Wednesday, March 9, 2016

Planetary Disks

You can't have aliens without an alien planet, at least to start. Planets condense out of planetary disks, so understanding them a bit might just shed some light on where the aliens are or where they originated. So, let's begin.

A solar system starts with a large gas cloud, mostly hydrogen, some helium, and small amounts of other elements and some molecules. It is rotating, meaning it has angular momentum, which is a dominant contributor to what happens. If the cloud is left alone, meaning other clouds or stars don't come too close to it, it may cool down some and begin to condense. As it shrinks in size, the angular momentum it has forces it to spin faster. This changes the shape to being more spheroidal and then like a disk. The central core of the cloud is growing in gravitational attraction, and as it cools more, it starts to shrink into a spinning sphere. Most of the angular momentum stays out in the disk; for example the sun's angular momentum is less than 5% of the total in our solar system. This division is likely typical.

During this later condensation period, there is a strong gravitational pull from the cloud that is condensing into the star. This is analogous to the Earth's gravitational pull on its atmosphere, and the same thing happens. Heavier stuff drifts toward the star and lighter stuff drifts away from the star. It can't all drift one way or the other because angular momentum is preserved. This means that heavier elements and nano-particles of condensed heavier elements move toward the star, while the lighter gases and molecules get farther out.

Then as the star condenses further and begins burning, the mass of dust and gas that is circling it also condenses further, and starts to form planets. Consider the cloud that formed the solar system we live in. Most of the angular momentum is in Jupiter, which orbits at about 6 AU. If the cloud that formed our solar system was rotating faster, in other words, had more angular momentum, Jupiter would have to be further out, or heavier, or both. If the cloud was rotating slower, Jupiter would have to be further in, lighter, or both. Angular momentum is a kind of random in clouds, with some going faster, some slower, and some peaked curve showing the distribution.

Let's put these ideas together. Most of the mass is hydrogen, so that is what the giant planet or planets would mostly consist of. In a cloud that was slowly spinning, the giant planet would wind up fairly close to the star. But the heavier elements drifted closer to the star than the hydrogen and other light elements, so the likely location of rocky planets, made of the heavier elements, is inside the orbit of the giant planet. Of course, weird things can happen and planets can be tossed to different orbits when they interact, but that is probably unlikely. So the usual case is that the rocky planets coming from a slowly rotating cloud are way inside the star's liquid water zone (LWZ).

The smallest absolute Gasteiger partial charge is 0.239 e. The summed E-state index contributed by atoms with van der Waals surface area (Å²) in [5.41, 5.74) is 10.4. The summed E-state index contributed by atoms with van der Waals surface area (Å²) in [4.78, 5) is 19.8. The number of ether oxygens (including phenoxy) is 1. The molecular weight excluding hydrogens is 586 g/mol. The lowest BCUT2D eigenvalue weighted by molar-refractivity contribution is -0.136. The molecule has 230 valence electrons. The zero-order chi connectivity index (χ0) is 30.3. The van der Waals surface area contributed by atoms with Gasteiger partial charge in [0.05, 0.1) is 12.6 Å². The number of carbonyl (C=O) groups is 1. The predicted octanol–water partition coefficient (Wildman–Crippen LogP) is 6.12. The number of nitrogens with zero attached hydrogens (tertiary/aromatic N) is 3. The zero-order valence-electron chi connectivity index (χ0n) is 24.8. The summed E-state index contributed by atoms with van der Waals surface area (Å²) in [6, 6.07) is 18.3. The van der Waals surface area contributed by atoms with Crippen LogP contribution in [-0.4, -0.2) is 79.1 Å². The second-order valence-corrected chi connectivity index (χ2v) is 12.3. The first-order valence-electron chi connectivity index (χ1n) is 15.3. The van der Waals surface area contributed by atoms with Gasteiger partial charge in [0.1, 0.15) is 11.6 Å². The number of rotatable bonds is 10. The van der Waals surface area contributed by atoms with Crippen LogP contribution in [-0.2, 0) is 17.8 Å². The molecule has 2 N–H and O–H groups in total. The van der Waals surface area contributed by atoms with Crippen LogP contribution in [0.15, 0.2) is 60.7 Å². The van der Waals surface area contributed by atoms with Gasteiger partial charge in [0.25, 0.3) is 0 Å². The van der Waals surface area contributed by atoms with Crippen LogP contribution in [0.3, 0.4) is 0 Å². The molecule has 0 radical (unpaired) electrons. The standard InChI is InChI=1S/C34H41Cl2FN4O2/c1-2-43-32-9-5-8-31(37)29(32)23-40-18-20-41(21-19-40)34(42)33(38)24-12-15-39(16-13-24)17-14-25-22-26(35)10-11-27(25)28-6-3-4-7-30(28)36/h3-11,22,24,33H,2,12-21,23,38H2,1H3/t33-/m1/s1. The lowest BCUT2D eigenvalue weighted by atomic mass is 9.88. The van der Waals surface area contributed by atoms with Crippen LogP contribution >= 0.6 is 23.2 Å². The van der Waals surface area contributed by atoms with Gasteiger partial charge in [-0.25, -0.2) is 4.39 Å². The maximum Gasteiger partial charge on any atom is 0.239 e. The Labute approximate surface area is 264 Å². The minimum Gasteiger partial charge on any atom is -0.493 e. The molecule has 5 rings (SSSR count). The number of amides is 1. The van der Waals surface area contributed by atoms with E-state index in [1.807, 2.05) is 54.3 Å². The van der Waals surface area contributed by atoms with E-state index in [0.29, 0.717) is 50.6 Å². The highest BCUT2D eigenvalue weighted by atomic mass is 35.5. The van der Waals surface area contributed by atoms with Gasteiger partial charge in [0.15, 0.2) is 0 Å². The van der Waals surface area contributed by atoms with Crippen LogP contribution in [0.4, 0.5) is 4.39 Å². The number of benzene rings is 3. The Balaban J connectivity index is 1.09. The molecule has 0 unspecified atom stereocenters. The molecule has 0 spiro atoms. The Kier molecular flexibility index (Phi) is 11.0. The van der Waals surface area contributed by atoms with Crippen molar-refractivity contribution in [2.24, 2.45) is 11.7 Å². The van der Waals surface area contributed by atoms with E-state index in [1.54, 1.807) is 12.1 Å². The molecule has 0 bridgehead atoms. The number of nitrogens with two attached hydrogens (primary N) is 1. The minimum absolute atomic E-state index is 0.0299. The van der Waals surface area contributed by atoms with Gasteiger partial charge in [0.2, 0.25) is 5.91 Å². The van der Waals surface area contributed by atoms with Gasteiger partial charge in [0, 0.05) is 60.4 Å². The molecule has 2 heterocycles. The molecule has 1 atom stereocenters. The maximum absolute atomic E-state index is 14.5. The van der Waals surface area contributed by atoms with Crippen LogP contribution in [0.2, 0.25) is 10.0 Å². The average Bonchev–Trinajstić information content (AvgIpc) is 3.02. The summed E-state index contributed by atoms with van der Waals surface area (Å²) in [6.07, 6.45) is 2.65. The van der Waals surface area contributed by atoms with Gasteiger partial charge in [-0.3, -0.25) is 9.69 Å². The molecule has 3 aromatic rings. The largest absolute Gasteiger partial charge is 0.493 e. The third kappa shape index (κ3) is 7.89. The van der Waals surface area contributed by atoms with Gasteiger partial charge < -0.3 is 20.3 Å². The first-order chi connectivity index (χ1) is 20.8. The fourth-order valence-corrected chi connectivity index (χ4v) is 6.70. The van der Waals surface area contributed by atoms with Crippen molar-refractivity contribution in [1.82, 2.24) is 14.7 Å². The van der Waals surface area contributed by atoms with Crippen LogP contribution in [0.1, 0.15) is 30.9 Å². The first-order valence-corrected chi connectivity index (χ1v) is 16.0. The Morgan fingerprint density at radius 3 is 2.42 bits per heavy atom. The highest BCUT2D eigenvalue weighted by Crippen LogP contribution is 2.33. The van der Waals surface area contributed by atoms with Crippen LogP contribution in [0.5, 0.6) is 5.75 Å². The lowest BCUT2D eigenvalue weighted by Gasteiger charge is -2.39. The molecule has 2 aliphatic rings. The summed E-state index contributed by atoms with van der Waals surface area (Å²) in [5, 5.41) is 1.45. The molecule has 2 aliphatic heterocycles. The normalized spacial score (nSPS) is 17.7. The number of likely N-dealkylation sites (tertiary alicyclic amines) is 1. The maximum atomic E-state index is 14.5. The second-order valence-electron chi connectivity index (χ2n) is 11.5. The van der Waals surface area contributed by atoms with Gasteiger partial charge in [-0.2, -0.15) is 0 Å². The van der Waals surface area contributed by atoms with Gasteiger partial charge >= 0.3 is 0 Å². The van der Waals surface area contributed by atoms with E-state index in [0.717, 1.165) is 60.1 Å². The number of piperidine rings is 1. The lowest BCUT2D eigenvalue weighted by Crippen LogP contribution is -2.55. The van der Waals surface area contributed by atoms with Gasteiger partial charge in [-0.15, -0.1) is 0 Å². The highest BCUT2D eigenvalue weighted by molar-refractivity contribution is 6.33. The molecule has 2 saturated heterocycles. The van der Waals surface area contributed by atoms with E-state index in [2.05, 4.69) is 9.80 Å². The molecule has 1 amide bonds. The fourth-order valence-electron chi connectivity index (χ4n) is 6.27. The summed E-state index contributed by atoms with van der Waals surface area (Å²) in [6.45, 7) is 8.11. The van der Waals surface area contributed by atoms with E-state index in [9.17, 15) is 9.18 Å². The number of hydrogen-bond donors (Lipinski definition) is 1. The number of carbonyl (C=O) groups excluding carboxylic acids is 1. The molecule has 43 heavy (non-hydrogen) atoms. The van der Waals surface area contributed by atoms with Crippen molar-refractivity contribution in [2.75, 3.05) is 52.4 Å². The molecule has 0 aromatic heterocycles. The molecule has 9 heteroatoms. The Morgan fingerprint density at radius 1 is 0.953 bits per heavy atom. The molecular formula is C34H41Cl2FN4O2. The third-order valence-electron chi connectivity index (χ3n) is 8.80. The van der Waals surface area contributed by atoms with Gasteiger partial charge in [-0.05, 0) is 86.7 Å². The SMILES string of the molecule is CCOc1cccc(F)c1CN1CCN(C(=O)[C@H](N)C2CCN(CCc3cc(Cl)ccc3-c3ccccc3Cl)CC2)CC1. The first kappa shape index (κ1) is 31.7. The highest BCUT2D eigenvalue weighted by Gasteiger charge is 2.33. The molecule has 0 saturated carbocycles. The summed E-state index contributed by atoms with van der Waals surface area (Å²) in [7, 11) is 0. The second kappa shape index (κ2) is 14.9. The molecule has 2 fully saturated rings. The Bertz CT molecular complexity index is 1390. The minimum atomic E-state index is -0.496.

The other side of this is that clouds that were really spinning a lot would have their giant planet out far away, and the rocky planets spread over the area between the star and the giant planet. One of them might be in the LWZ.

Planets interact gravitationally, and if their orbits are too close, they will interact and swap angular momentum. Typically this means they spread apart, so a usual solar system would be like ours, with no two planets on orbits close to each other. There are radii ratios which tend to draw the planets together, and ratios which push them apart. Too close is part of the push apart zone. When there are two large planets in a solar system, they would find themselves after some millions of years at the boundary between a push apart zone and a pull together zone. Since they carry most of the angular momentum, the other planets have very little chance of moving them. The only thing the light planets can do is to drift to another boundary where they will no longer drift inwards or outwards.

After the star ignites, it gradually builds up to where there is a solar wind, provided the initial mass of the cloud was enough to make a larger star. The solar wind pushes the residual light gases out of the inner part of the solar system. This leaves the planets and the planetoids without much interaction except for with each other. This is a stable solar system.

If you want to find planets with aliens, in other words, solo worlds, you need to find a solar system with a giant planet out far enough so that there is space for the rocky planets, and not the other way around, with a giant planet in close to the star and smaller planets out further. The latter case will likely not be good for the origination of life.

As a off-hand comment, another post commented that seeing an alien civilization might only be done by seeing their interplanetary mining ships, except for a short window of time when electromagnetics were blasting out to the universe and the night-side of the planet was lit up with some sort of lighting. Nowadays there is a tiny buzz about mining asteroids. Perhaps what we want to mine would be rare-earth elements and uranium, both candidates for enough value per kilogram to warrant flying them back to Earth. However, those are heavier elements, and the concentrations of them might better be found on the planets nearer to the sun. So, a cautious prediction: mining will be done on Mercury, not on the asteroids, if at all.

To observe alien mining ships, this would depend on the structure of their solar system. Do they have small planets in close to their star? If not, then they would have to go elsewhere for their loot. But if they do, and they use economical steady thrust engines, we might discover aliens before they come here to us.

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